There is more than one way to change the speed of your electric AC motor, and some of the most commonly used methods are eddy current drives and variable frequency drives (VFDs).
The Need for Adjusting Speed
Not all electric motor applications need to run at motor's standard speed. An application may need more torque (which requires a reduction in speed) or more additional speed (which in turns means a reduction in torque). A motors' speed really should match what the application needs, and when they do not, there are significant losses in efficiency. When you consider some experts' estimate that 65% of industrial power consumption comes from electric motors, you realize how much of an impact this can have on your overall plant efficiency and energy consumption.
However, if a motor is not a perfect match to the loading needs of the application, the speed and torque can be adjusted through the use of system devices (valves, dampers, etc.). That approach, however, is not ideal and still leads to wasted power and inefficiency -- which is something you normally try to avoid. An alternate, more effective solution is the use of eddy current drives or variable frequency drives (VFDs).
Eddy Current Drives
Eddy current drives go by several names including magnetic clutch, magnetic drive, and eddy current clutch. These drives are variable speed drives that are installed between a constant speed electric motor and the equipment it is driving. The technology behind them has been around for many years and they are still used in many industries and applications.
The eddy current drive uses a DC magnetic field to link the input and output shaft. The strength of the field is dependent on direct current applied to coils on the drive's rotor. As the current is increased, so is the strength of the magnetic field. This results in reduced speed and increased torque at the output shaft.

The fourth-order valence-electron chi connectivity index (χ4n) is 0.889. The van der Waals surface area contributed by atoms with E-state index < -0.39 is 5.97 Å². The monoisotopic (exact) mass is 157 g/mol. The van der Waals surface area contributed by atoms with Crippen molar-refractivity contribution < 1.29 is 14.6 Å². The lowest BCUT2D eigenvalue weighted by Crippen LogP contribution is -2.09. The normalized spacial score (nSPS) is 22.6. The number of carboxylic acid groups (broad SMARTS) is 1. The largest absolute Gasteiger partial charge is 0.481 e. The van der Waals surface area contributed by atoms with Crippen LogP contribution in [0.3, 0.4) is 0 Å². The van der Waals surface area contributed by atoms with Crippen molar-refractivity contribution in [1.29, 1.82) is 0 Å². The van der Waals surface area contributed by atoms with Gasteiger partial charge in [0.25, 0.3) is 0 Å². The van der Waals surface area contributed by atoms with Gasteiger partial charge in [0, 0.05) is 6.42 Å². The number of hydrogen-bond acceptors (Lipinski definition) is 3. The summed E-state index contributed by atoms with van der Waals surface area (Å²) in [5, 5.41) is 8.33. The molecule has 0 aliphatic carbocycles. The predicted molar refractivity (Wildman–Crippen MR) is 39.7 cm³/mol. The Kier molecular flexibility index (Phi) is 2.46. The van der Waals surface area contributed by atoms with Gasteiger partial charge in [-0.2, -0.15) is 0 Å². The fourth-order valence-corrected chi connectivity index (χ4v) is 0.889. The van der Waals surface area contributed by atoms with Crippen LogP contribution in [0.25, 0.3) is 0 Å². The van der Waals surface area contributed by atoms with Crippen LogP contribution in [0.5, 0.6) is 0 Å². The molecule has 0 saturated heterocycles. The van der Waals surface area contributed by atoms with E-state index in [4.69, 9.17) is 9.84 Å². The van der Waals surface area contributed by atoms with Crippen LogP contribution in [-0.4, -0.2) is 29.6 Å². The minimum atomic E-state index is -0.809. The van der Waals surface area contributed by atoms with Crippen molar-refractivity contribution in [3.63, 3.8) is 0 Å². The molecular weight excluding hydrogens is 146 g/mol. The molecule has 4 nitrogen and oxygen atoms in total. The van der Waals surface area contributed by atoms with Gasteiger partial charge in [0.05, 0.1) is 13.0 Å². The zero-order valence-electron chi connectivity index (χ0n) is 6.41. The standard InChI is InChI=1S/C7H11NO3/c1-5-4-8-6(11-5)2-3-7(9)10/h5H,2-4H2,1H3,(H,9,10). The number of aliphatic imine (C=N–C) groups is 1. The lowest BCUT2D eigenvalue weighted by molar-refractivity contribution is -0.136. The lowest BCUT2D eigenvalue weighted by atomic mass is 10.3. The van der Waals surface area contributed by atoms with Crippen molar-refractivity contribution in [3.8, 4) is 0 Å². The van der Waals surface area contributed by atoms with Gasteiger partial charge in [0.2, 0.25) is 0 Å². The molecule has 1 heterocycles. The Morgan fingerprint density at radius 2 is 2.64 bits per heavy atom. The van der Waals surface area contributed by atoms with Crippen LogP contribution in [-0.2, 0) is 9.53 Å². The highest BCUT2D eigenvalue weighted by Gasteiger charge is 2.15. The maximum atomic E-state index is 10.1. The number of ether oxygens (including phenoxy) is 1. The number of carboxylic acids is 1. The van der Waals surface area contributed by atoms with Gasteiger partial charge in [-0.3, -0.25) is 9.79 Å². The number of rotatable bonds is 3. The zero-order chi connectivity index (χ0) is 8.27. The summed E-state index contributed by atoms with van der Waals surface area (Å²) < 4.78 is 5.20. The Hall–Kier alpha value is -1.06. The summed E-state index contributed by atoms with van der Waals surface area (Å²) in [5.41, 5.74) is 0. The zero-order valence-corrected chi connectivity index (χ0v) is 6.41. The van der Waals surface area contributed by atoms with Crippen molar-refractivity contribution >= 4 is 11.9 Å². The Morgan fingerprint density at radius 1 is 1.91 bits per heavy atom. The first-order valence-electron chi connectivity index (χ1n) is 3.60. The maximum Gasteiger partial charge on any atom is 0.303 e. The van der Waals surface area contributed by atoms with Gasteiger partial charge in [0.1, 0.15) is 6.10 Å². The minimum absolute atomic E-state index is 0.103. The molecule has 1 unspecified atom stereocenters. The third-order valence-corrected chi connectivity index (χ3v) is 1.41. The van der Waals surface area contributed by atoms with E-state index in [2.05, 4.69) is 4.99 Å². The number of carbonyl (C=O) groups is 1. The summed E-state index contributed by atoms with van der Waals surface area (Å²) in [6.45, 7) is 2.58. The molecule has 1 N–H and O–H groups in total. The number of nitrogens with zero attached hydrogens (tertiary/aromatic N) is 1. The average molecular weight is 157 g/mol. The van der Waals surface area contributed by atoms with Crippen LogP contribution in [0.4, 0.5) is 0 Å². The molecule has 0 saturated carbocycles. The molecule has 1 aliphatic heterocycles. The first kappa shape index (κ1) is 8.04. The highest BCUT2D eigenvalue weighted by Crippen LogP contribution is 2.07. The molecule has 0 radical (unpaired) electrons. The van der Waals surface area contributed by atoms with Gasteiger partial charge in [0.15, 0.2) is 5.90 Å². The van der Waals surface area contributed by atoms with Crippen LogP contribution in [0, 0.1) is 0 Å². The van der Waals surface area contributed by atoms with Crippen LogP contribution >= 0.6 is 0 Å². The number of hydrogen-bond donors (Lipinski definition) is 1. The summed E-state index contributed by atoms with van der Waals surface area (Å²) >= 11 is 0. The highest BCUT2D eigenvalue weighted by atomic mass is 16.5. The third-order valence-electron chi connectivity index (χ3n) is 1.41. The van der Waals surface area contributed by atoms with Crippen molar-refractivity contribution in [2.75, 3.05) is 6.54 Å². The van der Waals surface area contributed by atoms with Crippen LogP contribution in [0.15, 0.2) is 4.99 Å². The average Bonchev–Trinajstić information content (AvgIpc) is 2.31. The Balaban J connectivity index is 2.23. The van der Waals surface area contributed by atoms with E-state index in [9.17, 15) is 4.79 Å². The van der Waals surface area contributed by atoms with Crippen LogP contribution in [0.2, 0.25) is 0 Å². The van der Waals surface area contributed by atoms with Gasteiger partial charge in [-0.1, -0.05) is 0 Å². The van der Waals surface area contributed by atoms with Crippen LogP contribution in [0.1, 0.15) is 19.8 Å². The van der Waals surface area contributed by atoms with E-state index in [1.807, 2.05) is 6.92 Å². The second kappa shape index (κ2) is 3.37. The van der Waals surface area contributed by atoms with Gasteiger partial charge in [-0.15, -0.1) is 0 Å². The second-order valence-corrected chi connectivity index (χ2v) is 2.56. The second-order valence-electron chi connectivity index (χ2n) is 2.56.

Variable Frequency Drives
VFDs go by several names as well, including adjustable speed drive, variable speed drive (VSD), microdrive, AC drive, adjustable frequency drive, and inverter.
Unlike eddy current drives which are placed between a motor and a load, VFDs are placed between the electrical supply and the motor. They adjust the speed and torque of the motor by modifying the frequency and voltage that it receives as input, a more direct approach seen with eddy current drives. Essentially, a VFD regulates the power received by the motor.
Within the VFD, the AC power for the electrical supply is rectified into DC power. Capacitors within the drive receive the DC power and smooth out the waveform. From there, the DC power enters an inverter that changes it back into AC at a frequency and voltage that adjusts the motor speed to the desired level.
Eddy Current Drives vs VFDs
Both of these drives make it possible to use your motors more efficiently, reduce your overall energy costs, and have a positive impact on your maintenance and repair costs.
VFDs allow you match the speed of the motor to the load requirements, which eddy current drives do not, and help prevent damage with unexpected voltage issues such as voltage spikes, over voltage, and under voltage. Eddy current drives, on the other hand, often claim higher efficiency gains compared to VFDs, especially at higher levels of speed reduction. Eddy current drives do not offer the same level of control as VFDs do, nor do they provide variable torque.
Finally, VFDs are used in all industries and can work for just about any application, while eddy current drives are based on an older technology but are still used in many applications.
Modifying the speed/torque of an electric motor to what the application demand is a more efficient approach to using your motors. Both VFDs and eddy current drives have their pros and cons, but if you have any questions about which one is right for you, contact us here at HECO .
Justin Hatfield - 269-377-7359 firstname.lastname@example.org